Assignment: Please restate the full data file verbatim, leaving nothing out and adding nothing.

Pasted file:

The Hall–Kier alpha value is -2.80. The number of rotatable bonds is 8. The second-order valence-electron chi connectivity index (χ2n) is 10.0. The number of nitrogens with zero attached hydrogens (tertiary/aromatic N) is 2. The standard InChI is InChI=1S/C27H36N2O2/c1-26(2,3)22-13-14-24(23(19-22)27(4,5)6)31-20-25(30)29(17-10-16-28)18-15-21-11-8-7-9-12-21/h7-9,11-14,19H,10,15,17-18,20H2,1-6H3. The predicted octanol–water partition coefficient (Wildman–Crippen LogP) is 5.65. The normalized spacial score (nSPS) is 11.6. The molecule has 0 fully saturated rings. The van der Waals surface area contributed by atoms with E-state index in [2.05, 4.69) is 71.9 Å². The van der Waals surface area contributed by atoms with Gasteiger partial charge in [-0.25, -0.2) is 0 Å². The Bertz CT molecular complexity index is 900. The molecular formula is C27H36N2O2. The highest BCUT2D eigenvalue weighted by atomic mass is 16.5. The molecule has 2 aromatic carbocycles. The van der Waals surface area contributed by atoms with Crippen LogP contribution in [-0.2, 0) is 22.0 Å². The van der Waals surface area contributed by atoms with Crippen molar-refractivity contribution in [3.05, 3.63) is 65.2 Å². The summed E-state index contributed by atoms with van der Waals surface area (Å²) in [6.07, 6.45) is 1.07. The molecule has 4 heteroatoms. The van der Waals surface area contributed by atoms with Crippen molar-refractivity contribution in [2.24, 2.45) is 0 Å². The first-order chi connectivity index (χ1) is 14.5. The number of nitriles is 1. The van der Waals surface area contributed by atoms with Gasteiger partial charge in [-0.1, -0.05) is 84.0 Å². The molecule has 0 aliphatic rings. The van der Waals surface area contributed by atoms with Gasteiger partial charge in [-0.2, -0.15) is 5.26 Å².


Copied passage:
The Hall–Kier alpha value is -2.80. The number of rotatable bonds is 8. The second-order valence-electron chi connectivity index (χ2n) is 10.0. The number of nitrogens with zero attached hydrogens (tertiary/aromatic N) is 2. The standard InChI is InChI=1S/C27H36N2O2/c1-26(2,3)22-13-14-24(23(19-22)27(4,5)6)31-20-25(30)29(17-10-16-28)18-15-21-11-8-7-9-12-21/h7-9,11-14,19H,10,15,17-18,20H2,1-6H3. The predicted octanol–water partition coefficient (Wildman–Crippen LogP) is 5.65. The normalized spacial score (nSPS) is 11.6. The molecule has 0 fully saturated rings. The van der Waals surface area contributed by atoms with E-state index in [2.05, 4.69) is 71.9 Å². The van der Waals surface area contributed by atoms with Gasteiger partial charge in [-0.25, -0.2) is 0 Å². The Bertz CT molecular complexity index is 900. The molecular formula is C27H36N2O2. The highest BCUT2D eigenvalue weighted by atomic mass is 16.5. The molecule has 2 aromatic carbocycles. The van der Waals surface area contributed by atoms with Crippen LogP contribution in [-0.2, 0) is 22.0 Å². The van der Waals surface area contributed by atoms with Crippen molar-refractivity contribution in [3.05, 3.63) is 65.2 Å². The summed E-state index contributed by atoms with van der Waals surface area (Å²) in [6.07, 6.45) is 1.07. The molecule has 4 heteroatoms. The van der Waals surface area contributed by atoms with Crippen molar-refractivity contribution in [2.24, 2.45) is 0 Å². The first-order chi connectivity index (χ1) is 14.5. The number of nitriles is 1. The van der Waals surface area contributed by atoms with Gasteiger partial charge in [-0.1, -0.05) is 84.0 Å². The molecule has 0 aliphatic rings. The van der Waals surface area contributed by atoms with Gasteiger partial charge in [-0.2, -0.15) is 5.26 Å².